« AnteriorContinuar »
ture. It now contains Peal's museum, the largest collection of natural curiosities in America. 2. The new bank of Pennsylvania, erected under the superintendance of Mr. Latrobe ; a large and remarkably elegant edifice of marble, of the lonic order, constructed after the model of the ancient temple of Minerva in Greece. 3. The Pennsylvania hospital, which was established in 1751, and is the most respectable institution of the kind in the United States. It has a valuable anatomical museum, a library of nearly 5,000 volumes, and usually about 300 patients, of whom nearly one half are lunatics. In 1816, a handsome building was erected in the neighborhood of the hospital, to accommodate Mr. West's celebrated painting, representing Christ healing the sick. The profits resulting from the exhibition of the picture have afforded a handsome income to the hospital.
lo 1817 there were 57 places for public worship; 16 for Presbyterians, 6 for Episcopaliaus, 6 for Friends, 5 for Baptists, 4 for Roman Catholics, 11 for Methodists, 2 for German Lutherans, I for Swedes, and one each for English Lutherans, German Presbyterians, Moravians, Universalists, Unitarians, Jews, and Swedenborgians.
Philadelphia is the first city in the United States in the variety, extent and excellence of its manufactures. The commerce is also very extensive. In amount of shipping it is the fourth city in the Union. The pomber of tons, in 1816, was 101,330. It imports foreigo goods for the greatest part of Pennsylvania, for Delaware, and half of New-Jersey ; and is conteoding with New-York, Baltimore, New-Orleans and Montreal for the supply of the western states.
The environs of Philadelphia are pleasant and well cultivate! and adorned with oumerous country seats. Towards the north are Kensington, on the Delaware, well known for ship building; Germantown, a long and populous village, and Frank ford another village, both within 4 or 5 miles. Population of the city and liberties, in 1790, 43,525; in 1810, 92,247, and in 132!). 103,!16.
Pittsburgh is advantageously situated in a plain, between the Alleghany and Monongahela rivers, at the point where they unite to form the Ohio. By means of Alleghany river, and its branches, it has a water communication with the western part of New-York, and boats can approach within a few miles of lake Erie. By the Monongahela and a good turnpike road it is con Dected with Baltimore ; and by the Ohio it has an easy intercourse with all the western states. It is also connected with Philadelphia by an excellent turnpike road. These advantages have made Pittsburg the centre of a great commerce. At the same time all the country around the city is full of coal, and hence the city and its suburbs are admirably situated for such manufacturiug establishments as require the use of fuel, and ex great many such establishments have been erecteil. Here are 8 steam mills; 5 glass houses, in which every kind of glass, from a porter bottle or window pane to the most elegant cut crystal glass is manufactured, to the amount of 200,000 dollars annually;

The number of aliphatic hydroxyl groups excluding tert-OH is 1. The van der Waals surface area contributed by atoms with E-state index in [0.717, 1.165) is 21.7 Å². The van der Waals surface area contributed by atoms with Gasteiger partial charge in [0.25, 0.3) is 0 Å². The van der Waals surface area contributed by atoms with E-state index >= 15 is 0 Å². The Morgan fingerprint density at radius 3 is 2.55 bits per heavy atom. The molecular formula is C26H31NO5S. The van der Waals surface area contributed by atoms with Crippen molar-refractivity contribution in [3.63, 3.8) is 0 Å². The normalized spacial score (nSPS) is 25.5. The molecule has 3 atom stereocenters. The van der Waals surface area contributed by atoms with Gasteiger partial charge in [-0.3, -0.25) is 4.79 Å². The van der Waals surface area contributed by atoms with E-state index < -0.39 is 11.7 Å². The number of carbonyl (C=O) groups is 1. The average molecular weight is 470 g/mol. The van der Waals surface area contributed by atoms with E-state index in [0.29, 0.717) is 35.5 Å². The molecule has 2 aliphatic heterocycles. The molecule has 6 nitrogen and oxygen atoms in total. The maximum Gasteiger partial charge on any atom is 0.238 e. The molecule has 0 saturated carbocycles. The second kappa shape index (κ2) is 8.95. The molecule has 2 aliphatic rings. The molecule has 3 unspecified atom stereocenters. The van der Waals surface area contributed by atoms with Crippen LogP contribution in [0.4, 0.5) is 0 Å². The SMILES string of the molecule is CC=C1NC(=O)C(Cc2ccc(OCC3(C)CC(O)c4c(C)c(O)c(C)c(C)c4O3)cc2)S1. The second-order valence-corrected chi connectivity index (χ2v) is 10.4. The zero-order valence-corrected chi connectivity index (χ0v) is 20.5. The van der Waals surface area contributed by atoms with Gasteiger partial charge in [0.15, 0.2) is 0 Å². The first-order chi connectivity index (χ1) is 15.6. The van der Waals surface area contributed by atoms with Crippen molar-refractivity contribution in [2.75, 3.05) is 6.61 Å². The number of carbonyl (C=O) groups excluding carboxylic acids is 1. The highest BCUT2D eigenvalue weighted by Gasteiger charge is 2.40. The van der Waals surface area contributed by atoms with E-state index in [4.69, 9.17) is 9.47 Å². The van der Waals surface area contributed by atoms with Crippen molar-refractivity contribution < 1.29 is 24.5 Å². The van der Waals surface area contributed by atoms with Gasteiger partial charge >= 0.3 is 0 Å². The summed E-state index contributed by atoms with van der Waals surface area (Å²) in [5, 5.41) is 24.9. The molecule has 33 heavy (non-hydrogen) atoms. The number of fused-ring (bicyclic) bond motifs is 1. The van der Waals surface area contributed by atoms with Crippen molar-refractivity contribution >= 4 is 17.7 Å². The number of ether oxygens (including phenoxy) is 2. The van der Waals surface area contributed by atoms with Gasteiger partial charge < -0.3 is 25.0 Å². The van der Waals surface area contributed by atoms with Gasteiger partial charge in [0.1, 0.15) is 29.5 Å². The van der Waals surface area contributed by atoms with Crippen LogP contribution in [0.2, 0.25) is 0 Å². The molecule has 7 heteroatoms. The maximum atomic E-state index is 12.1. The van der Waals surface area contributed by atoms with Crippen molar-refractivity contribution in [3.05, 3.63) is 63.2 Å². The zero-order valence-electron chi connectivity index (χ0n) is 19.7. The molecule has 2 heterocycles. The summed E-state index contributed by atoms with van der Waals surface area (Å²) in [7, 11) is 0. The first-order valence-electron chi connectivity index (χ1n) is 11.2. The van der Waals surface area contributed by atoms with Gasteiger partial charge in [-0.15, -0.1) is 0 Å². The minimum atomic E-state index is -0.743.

4 air furnaces,; 3 breweries; numerous flour mills, potteries, forges, blast furnaces, rolling mills, slitting mills, distilleries and other mills and manufactories too numerous to be particularized. The population of the city and township, in 1820, was 11,629.
Lancaster is pleasantly situated, 62 miles west of Philadelphia, on the side of a hill, l} mile west of Conestoga creek, which falls into the Susquehanna 9 miles S. W. of the town. Many of the inhabitants are of German origin, and speak the German language. There are 6 newspapers published in the town, 3 of which are in German. The surrounding country is fertile and highly cultivated, and the towo has considerable trade. Population, in 1820, 6,633.
Harrisburgh, the capital of the state, is regularly laid out on the east bank of Susquehanna river, 35 miles N. W. of Lancaster, 97 W. N. W. of Philadelphia. The state has appropriated $120,000 for the erection of a capitol, the two wings of which are already built. The space left between the wings is 320 feet. The site of the building is a plat of 10 acres, elevated 28 feet above the plain on which the town stands. Population, in 1820, 2,990.
Reading, the capital of Berks county, is a flourishing borough on the Schuylkill, 54 miles N.W. of Philadelphia. It is inbabited chiefly by Germans, and is famous for the manufacture of hats. Population, in 1820, 4,332. Easton, the capital of Northampton county, is pleasantly situated on the Delaware, at the mouth of the Lehigh, 58 miles north of Philadelphia, and contained, in 1820, 2,370 inhabitants. Wilkesbarre, the capital of Luzerne county, is on the eastern branch of the Susquehanna, 119 miles N. W. of Philadelphia. Northumberland, sitnated on the point of land forined at the junction of the two branches of the Susquehanna, is famous as the place of residence of Dr. Priestly during the last years of his life. Sunbury, the capital of Northumberland county, is 2 miles south of Northumberland, on the east side of Susquehanna river.